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Paul Ricœur and Contemporary English Language Philosophy

Paul Ricœur et la philosophie contemporaine de langue anglaise

The Ricoeur Centenary (1913-2013)

Le centenaire Ricœur (1913-2013)

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Published on Friday, March 22, 2013


The November 2013 Congress of the Fonds Ricoeur will be dedicated to the different facets of Ricoeur’s dialogue with contemporary English language philosophy. Although the reception and discussion of the analytic tradition will be the central theme, the other aspects of this theme will not be neglected, particularly questions concerning ethical, political, and juridical reflection.


A Congress organized by the Fonds Ricoeur in collaboration with the Society for Ricoeur Studies, the Asociacion Iberoamericana de Estudios sobre Paul Ricoeur, and the University of Marbourg (RFA), November 18-20, 2013


In France, Ricoeur was a pioneer in the reception of Anglo-Analytic philosophy. It is remarkable that he was much less concerned with other American philosophical traditions, be that pragmatism or the perfectionism of Emerson, as though he was searching for the “hardest cases” in the thinkers he discovered, those who were most different from him. It is in the central trilogy of Ricoeur’s work – The Rule of Metaphor, Time and Narrative, and Oneself as Another – that the reception and discussion of Anglo-Analytic philosophy are the most present (works to which the collected essays of La sémantique de l’action must be added). Hardly mentioned in the prior books and articles, Anglo-Analytic philosophy once again makes its presence felt in Memory, History, Forgetting and The Course of Recognition, but remains very present in the articles collected for both collections of the Just, not to mention those collected in Lectures I: Autour du Politique (at least regarding the discussion of A Theory of Justice). The November 2013 Congress of the Fonds Ricoeur will be dedicated to the different facets of Ricoeur’s dialogue with contemporary English language philosophy. Although the reception and discussion of the analytic tradition will be the central theme, the other aspects of this theme will not be neglected, particularly questions concerning ethical, political, and juridical reflection (see part 4).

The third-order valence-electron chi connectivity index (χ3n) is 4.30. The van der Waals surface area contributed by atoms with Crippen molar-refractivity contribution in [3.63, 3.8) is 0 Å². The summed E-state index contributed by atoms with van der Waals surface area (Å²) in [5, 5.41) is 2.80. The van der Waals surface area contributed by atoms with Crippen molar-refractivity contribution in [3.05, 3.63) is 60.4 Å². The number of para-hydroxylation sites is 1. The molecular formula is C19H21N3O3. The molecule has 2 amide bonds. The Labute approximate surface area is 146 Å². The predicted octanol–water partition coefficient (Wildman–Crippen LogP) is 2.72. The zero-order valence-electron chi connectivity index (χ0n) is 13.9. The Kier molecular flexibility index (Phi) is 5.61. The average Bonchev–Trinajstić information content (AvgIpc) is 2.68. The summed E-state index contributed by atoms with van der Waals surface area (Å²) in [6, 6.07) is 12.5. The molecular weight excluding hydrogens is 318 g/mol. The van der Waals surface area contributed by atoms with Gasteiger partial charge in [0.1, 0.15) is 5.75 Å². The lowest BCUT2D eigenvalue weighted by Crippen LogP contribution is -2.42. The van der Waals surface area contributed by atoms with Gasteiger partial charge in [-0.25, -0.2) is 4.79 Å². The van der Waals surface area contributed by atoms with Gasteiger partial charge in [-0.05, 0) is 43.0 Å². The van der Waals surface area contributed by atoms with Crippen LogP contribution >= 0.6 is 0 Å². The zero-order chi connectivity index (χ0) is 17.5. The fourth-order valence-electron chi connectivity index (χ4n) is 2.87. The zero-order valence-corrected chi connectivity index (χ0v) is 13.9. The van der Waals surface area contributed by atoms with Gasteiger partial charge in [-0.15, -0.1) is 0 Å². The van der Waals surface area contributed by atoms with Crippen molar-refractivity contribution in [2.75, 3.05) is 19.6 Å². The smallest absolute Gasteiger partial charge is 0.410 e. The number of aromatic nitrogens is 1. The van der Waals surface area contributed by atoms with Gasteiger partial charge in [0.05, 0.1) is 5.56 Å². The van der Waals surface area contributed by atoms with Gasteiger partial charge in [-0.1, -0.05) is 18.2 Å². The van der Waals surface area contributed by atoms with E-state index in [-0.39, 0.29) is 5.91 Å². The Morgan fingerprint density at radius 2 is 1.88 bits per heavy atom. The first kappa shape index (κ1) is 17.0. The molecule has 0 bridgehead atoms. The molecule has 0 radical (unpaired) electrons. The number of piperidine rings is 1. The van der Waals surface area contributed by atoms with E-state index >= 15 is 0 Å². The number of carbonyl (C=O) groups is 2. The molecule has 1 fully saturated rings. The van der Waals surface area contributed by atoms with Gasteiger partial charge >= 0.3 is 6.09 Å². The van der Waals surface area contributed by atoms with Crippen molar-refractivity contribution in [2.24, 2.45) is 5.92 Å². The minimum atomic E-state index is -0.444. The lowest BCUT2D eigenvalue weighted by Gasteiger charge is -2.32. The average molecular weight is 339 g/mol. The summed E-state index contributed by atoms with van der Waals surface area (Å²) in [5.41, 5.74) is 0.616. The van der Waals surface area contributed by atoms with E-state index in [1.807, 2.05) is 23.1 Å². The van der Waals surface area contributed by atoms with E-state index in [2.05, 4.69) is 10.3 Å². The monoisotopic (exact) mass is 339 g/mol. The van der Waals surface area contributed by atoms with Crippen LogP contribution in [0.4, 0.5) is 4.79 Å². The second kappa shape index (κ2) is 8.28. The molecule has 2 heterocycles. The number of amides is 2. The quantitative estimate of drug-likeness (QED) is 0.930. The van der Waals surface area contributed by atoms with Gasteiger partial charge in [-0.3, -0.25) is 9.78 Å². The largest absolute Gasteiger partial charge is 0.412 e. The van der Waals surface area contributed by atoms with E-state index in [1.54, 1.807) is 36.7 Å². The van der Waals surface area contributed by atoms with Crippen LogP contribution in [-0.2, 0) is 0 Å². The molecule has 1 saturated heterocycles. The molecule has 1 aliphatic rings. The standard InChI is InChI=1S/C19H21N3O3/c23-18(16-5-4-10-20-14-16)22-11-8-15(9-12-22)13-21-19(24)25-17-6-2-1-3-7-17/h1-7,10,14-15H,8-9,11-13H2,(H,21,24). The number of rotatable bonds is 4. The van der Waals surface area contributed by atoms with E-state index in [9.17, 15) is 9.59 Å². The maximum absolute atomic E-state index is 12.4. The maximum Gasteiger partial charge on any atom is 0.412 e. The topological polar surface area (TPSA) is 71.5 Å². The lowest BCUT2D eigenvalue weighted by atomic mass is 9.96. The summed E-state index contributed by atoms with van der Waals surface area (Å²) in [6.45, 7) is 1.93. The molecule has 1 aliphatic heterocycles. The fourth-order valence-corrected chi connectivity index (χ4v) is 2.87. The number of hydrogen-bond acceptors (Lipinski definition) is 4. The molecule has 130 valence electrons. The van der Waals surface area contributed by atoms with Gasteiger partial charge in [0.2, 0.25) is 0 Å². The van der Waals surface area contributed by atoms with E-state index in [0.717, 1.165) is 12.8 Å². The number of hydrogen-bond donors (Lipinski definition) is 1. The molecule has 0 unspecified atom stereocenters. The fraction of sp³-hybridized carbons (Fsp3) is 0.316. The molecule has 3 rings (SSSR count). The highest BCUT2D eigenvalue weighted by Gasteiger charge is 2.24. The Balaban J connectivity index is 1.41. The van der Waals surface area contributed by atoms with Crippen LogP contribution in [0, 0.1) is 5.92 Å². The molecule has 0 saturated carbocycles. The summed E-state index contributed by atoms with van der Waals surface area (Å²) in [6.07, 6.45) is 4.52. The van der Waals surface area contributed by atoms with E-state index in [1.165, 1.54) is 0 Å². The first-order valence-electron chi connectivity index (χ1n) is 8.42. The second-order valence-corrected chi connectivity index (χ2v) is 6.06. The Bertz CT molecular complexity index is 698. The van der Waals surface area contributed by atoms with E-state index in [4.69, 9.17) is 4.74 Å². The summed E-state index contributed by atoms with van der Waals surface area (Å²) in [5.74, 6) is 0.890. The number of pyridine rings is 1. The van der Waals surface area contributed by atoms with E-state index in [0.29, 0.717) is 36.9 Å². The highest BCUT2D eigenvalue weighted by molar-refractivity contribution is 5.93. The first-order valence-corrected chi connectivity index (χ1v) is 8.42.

Five areas of research can be identified in which Ricoeur was confronted with contemporary English language philosophy.

Analytic Philosophy, Structuralism, and Language

In The Rule of Metaphor, Ricoeur’s recourse to Analytic philosophy (particularly Frege, Strawson, and Goodman) was above all for the purpose of clarifying the problem of reference. For Ricoeur, it was about finding in Anglo-Analytic philosophy the means of sharpening his objections to structuralism (especially Jakobson) and to reclaim the semantic dimension of language. This reclamation characteristically occurs through an expansion of the truthful (and thus referential) dimension of poetic language, which Frege explicitly excluded from the domain of reference. More broadly, how does Ricoeur bring analytic philosophy and structuralism into dialogue? What role does the discussion of analytic philosophy play in Ricoeur’s argumentative strategies? How does he situate himself within the debates of analytic philosophy? Does Ricoeur’s reception rely upon an original approach to the analytical philosophy of language? It would be interesting in this context to compare the manner in which Ricoeur reads analytic philosopher with the manner in which they read one another.

Semantics, Pragmatics, and Phenomenology

In La sémantique de l’actionFrom Text to Action, and Oneself as Another, Ricoeur enters the debate with the analytic philosophy of action: semantics (Strawson), pragmatics (Austin and Searle), the theory of action (Kenny, Wright, Anscombe, Davidson), and finally the question of personal identity in the discussion with Parfit. Might we say that it takes the place of phenomenology, that is, demonstrates the impossibility of a direct access to things, and the necessity of detour through symbolic and cultural mediation? Or, conversely, is it not in phenomenology that Ricoeur finds the means to resist the radicality of the propositions of the analytic philosophy of action? What role does this play in the dialogue that Ricoeur calls the “poetic resolution”? How does Ricoeur manage to bring these two traditions into dialogue, to find perspectives within which the two traditions can enlighten each other? In Ricoeur’s use of them, are they complementary or antagonistic? Did Ricoeur’s reception and discussion of analytic philosophy modify his conception of philosophy, of its method and task? This series of questions open to the fundamental problem of what philosophy is, of philosophy’s methods and tasks.

Epistemology, Historical Ontology, and Narrative Theories